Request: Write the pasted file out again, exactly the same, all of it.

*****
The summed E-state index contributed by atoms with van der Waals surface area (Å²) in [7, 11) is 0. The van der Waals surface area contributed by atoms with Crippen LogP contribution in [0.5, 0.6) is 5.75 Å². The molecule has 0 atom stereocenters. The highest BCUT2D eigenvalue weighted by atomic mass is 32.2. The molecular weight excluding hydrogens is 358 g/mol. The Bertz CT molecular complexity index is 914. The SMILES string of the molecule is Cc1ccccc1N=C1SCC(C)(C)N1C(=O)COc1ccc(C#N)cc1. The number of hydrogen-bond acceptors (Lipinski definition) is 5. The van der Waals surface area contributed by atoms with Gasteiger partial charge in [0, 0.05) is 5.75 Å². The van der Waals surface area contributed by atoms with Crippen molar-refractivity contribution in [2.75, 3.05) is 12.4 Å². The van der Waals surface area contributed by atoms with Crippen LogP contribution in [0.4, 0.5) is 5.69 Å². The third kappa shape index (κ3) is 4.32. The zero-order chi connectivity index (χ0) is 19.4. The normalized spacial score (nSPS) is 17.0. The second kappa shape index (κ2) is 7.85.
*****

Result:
The summed E-state index contributed by atoms with van der Waals surface area (Å²) in [7, 11) is 0. The van der Waals surface area contributed by atoms with Crippen LogP contribution in [0.5, 0.6) is 5.75 Å². The molecule has 0 atom stereocenters. The highest BCUT2D eigenvalue weighted by atomic mass is 32.2. The molecular weight excluding hydrogens is 358 g/mol. The Bertz CT molecular complexity index is 914. The SMILES string of the molecule is Cc1ccccc1N=C1SCC(C)(C)N1C(=O)COc1ccc(C#N)cc1. The number of hydrogen-bond acceptors (Lipinski definition) is 5. The van der Waals surface area contributed by atoms with Gasteiger partial charge in [0, 0.05) is 5.75 Å². The van der Waals surface area contributed by atoms with Crippen molar-refractivity contribution in [2.75, 3.05) is 12.4 Å². The van der Waals surface area contributed by atoms with Crippen LogP contribution in [0.4, 0.5) is 5.69 Å². The third kappa shape index (κ3) is 4.32. The zero-order chi connectivity index (χ0) is 19.4. The normalized spacial score (nSPS) is 17.0. The second kappa shape index (κ2) is 7.85.